According to Britannica, the fossil plant record for the Early Permian Epoch consists predominantly of ferns and lycophytes. But in the middle part of this period, early coniferophytes became abundant and aggressive in spreading out.
Conifers, or trees with seeds in cones, thrived throughout the Permian, survived the extinction, and still exists today. Not only that, but certain animals also flourished such as…
7) It marked the emergence of important reptiles
Climate change affected how animals evolved. As the swamps dried out, reptiles replaced the amphibians that had depended on the swamps for moist habitat.
While amphibians need a wet condition to survive, reptiles have bodies that could live in the very dry air and make it through the wide changes in temperature. Reptile fossils dating back to the Permian period include the ancestors of dinosaurs, snakes, lizards, and turtles as well as…
8) Mammalian ancestors increased in number
According to this evolution article, mammals evolved from mammal-like reptiles which proliferated during the Permian period. These reptiles are called synapsids and it is divided into two orders: the pelycosaurs and therapsids.
They were highly diversified and had remarkably mammal-like dentition and bone structure. Among them were the carnivorous and large predators such as the pristeognathus and gorgonopsids.
Roger Smith, a paleontologist at the South African Museum, said:
“We’ve found fossils of many kinds of synapsids in these rocks, especially tortoise-beaked dicynodonts, which likely lived in herds and browsed on vegetation along the riverbanks. There were also a lot of smaller grazers and root grubbers, like Diictodon, a dachshund-shaped dicynodont that probably dug up roots and shoots. They were preyed upon by gorgonopsians—fleet-footed synapsid carnivores with needle-sharp teeth.”
Not only did the terrestrial plants and animals thrived, but also the…
9) Corals began to produce again
At the end of the Devonian period, it would take almost 100 million years before corals re-appeared according to the Global Reef Project. These warm-water marine invertebrates were now making huge reefs again during the Permian after almost being wiped out.
However, Earth would experience the greatest extinction in its history when this happened…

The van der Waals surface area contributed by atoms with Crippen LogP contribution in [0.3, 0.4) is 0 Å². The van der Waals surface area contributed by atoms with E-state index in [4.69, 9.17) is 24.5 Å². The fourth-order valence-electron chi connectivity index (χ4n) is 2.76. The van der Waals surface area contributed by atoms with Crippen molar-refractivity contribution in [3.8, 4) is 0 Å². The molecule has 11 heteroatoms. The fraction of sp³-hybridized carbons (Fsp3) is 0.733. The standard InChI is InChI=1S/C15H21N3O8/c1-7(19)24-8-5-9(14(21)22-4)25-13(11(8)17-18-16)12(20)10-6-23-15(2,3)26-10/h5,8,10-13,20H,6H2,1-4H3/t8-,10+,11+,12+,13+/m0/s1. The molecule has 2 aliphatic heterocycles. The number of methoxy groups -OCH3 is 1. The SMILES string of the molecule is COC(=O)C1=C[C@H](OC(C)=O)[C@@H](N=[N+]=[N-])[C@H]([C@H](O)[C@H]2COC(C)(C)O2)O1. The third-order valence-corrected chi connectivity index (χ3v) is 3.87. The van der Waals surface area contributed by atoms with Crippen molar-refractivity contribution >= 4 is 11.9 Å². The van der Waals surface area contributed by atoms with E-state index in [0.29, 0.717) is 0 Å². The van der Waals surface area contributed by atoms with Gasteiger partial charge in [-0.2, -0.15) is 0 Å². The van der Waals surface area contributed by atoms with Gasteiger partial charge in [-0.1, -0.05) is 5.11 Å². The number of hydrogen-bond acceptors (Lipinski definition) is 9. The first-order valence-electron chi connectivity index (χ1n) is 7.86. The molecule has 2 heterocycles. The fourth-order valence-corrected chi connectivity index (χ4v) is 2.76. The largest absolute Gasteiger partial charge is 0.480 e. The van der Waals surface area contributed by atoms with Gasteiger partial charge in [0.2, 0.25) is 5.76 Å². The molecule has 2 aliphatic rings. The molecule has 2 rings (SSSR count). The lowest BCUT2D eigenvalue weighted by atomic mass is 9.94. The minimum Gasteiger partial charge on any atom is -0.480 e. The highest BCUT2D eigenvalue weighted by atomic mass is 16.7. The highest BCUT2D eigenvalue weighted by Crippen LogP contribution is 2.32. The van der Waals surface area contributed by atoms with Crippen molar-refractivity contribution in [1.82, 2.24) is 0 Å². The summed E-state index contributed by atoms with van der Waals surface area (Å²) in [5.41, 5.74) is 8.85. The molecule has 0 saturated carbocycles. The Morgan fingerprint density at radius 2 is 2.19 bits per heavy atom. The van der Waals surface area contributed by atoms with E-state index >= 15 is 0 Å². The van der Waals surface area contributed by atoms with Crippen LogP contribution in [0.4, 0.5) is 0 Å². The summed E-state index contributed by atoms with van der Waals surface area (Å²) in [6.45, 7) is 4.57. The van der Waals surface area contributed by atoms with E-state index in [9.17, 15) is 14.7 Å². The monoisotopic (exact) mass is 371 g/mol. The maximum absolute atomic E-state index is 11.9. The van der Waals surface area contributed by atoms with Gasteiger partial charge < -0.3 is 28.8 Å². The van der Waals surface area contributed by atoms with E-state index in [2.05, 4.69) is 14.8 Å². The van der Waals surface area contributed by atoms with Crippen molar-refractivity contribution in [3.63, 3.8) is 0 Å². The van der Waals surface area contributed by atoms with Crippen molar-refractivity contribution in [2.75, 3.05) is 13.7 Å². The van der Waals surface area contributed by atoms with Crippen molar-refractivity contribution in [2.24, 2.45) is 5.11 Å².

10) Permian extinction – the Great Dying
At the end of the Permian period, most of life on Earth would be wiped out.
According to Britannica, that includes the elimination of about half of all families, approximately 95 percent of marine species, and about 70 percent of land species. It was the largest mass extinction that had ever occurred in Earth’s history.
This article claims no extinction since has killed so much of the life on the planet. Most species died – from corals to synapsids, there was no escape from the harsh conditions of the Permian era.
According to this scientific content, Permian era suffered from not one but two mass extinctions. The cause is unknown and difficult to pinpoint but various theories include:
1) A collision between Earth and an asteroid
According to ScienceDirect, the impact of asteroid or comet triggered the death of the species. It set up a series of events that caused changes to temperature and sea levels which killed almost every life on Earth at that time.
2) Too much volcanic activity
According to MIT news, underground magma pulse triggered the end-Permian extinction.
Seth Burgess, the author of the research paper, said:
“This first pulse of sills generated a huge volume of greenhouse gases, and things got really bad, really fast. Gases warmed the climate, acidified the ocean, and made it very difficult for things on land and in the ocean to survive. And we think the smoking gun is the first pulse of Siberian Traps sills.”
There are other theories available – from the sudden release of methane from the sea floor to increasing anoxia and increasing aridity. But no matter what the cause is, it was too savage and catastrophic which led to an extinction event of truly epic proportions
The Permian period is both the beginning and the end – the beginning of an epoch that caused the end of an era. Although the worst extinction during the Permian is considered to be the greatest murder mystery of all time, we can still learn from it.
Indeed, the world will keep on spinning, with or without us.